These are the major Noble houses, after whom trail the affairs of kings and queens, and the century-empty throne of the Timotiria rests. Through political maneuvering, impoverishing, genealogical manipulation and even darker means, every major figure in every major family has in some fashion or another been declared excluded from the possibility of the Kingship – at least until someone else’s possible legitimacy has been dealt with.

These are the major noble houses, playing their games with one another.

In their wake, tugged along by these tidal forces, are the minor noble families.


It was very important to hold these meetings during the day. Night was the time when scoundrels and varlets drew together, when burglaries happened and when the poors drank themselves into loud, sloppy messes to contend with the woes of the next morning. In the dusk after a good meal, perhaps then it could be discussed, because that made it business, something to be spoken of with some sherry and a good cigar. Of course, that was time best reserved to actually discuss business, which meant this business had to wait. One couldn’t do this work during the afternoons before dinner, because one was expected to be near home for such things, and to ensure the servants had something to do. Mornings were out, too – because really, who was up and working before the ninth hour? Madness. These considerations where why at one in the afternoon, Marko Fiver walked down Upping Lane with the midday rain pattering off his helmet.

Marko’s official job title, penned carefully on a script that also included some very satisfying coinage changing hands on a monthly basis, was an Estate Safety Manager. His duty, therefore, was to ensure the safety and wellbeing of the estate he worked. It sounded more important, more graceful, and more palatable to the high-brow ear of the Gorange family noble who signed that paper than bodyguard. Still, it was evident if you looked at him – Marko had the air of a professional hard man, someone who had found a way to purpose a gift for violence.

The helmet he wore was grilled in front, and blended in easily with hundreds of other guards in the City. It served to have something of a uniform, at least amongst the Major Noble Houses, so as to ensure that they could go about their business unhindered. Without it, he would be too distinctive for this task – he had a shock of ink-black hair that fell down to his neck, bright blue eyes, and his clear, tanned skin was stained by a broad, cross-shaped scar on his right cheek.

The rain picked up, and Marko turned a corner, down to the small town-house, no more than three rooms, and rapped on the door, and waited. Moments standing still and considering what he was doing here, considering the nature of this meeting, were moments Marko did not want nor need – they were time when he could brew about how he’d been sent here. No passwords. No special codes. No official secrecy. That would make this something criminal. Marko seethed inwardly.

The door opened, and suddenly Marko wasn’t alone with his thoughts. “Wardell.” He said, raising his chin in a salute.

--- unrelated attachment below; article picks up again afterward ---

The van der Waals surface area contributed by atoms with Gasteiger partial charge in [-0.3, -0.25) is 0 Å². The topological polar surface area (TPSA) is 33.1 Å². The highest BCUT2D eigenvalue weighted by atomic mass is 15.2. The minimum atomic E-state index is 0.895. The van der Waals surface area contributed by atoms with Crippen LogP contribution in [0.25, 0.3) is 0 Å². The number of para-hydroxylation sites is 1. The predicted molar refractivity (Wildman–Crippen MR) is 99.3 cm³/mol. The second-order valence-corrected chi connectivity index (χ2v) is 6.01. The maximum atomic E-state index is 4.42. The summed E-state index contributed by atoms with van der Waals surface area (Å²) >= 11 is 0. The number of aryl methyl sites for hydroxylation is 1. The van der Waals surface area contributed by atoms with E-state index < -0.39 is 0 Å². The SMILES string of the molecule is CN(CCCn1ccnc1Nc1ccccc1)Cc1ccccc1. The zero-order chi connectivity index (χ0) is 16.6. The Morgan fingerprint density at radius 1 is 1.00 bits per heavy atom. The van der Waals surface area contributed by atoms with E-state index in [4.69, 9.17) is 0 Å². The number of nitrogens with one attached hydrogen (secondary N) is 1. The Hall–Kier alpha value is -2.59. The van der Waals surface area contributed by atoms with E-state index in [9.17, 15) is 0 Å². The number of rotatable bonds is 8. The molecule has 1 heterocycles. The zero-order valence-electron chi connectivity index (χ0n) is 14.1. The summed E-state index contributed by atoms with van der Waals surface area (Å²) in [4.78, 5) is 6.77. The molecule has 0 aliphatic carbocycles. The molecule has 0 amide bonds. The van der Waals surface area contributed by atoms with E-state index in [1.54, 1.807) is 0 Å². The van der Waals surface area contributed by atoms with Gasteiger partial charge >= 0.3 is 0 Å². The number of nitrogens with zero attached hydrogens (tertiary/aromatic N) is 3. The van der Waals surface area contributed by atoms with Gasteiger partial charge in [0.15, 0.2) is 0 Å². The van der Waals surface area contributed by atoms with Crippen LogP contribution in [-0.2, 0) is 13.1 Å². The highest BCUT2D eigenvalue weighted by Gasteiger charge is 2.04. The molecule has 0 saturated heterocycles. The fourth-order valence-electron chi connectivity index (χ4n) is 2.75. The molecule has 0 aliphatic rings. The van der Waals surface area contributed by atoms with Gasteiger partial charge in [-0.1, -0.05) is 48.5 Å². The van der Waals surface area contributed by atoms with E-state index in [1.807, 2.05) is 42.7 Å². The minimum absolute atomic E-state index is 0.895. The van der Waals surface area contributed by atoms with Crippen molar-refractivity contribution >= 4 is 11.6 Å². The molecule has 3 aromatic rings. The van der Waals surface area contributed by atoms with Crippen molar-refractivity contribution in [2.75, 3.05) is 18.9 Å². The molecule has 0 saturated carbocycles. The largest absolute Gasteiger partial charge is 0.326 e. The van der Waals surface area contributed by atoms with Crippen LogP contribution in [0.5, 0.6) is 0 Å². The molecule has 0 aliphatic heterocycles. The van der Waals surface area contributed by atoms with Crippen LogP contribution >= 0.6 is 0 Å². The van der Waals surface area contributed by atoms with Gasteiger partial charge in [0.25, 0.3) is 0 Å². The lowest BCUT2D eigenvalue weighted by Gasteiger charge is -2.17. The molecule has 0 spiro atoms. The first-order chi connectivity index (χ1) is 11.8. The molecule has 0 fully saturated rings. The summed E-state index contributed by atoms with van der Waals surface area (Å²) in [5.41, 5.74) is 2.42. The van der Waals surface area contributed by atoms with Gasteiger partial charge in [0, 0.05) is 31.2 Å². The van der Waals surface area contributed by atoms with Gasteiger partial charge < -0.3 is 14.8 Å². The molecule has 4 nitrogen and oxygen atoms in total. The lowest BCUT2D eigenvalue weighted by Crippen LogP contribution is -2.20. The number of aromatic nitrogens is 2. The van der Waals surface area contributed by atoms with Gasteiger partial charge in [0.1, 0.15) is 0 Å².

“Whom may I say is calling?”

“It’s me, Wardell, for god’s sake. It’s Marko.” As if timed perfectly, the rain doubled down, turning from a shower to more of a vertical bath.

“Oh! Oh yes,” Wardell said, stepping back, spreading his arm and holding the door open. “Come in!”

“Know what this is about, Wardell?” Marko asked, pulling off his cloak and unbuckling his helm as he stepped out of the rain.

“Not really my place to say, Fiver,” Wardell said. Wardell was tall enough to look Marko in the eye, and pointedly didn’t. Blonde haired, brown eyed, and consistently unctuous, Marko couldn’t help but be bothered by the way people like Wardell treated him like he was somehow… noble. What bothered him even more was how easily people like Wardell melted into the area around him. It was as if somehow he stood between the world of the noble and common, and that notion did not make him feel comfortable at all.

“Come on,” Marko grunted, setting his helm down by the door. “I know you listen-“

“Do follow me, Fiver.” Wardell said, pulling the door closed, and locking it. It wasn’t ‘Mr Fiver,’ or ‘Sir,’ but it was still his surname. Of course, as far as Marko knew, Wardell was the servant’s first name.

But servant wasn’t quite the right word, was it? A servant didn’t have shoulders like that, didn’t wear those fine, well-tailored leather gloves that protected his palms and left his fingertips free for fine work. Marko may have worn scars and armour, but he could tell in Wardell’s step that he was not the only soldier here.

The room had no windows, and an oil lantern in the centre of the room provided the only illumination. On Wardell’s direction, he moved to stand by the lamp, looking around him, into the gloom. An old trick, one Marko knew, and one guards liked to exploit on outposts. The closer you were to light, the harder it was to see into darkness.

In the murk around him, figures shifted, and a white face appeared; a mask, obviously, featureless and smooth, without eyes and mouth. Then another, in the other corner of the room. Then another, and another.

“Hello, Marko,” said one voice. Low, gravelly, but possibly a woman’s voice? Hard to tell. The room must have been otherwise empty, too, which made the voice echo off the ceiling and walls.

“We would like to know what you know about General Yull Bachthane.”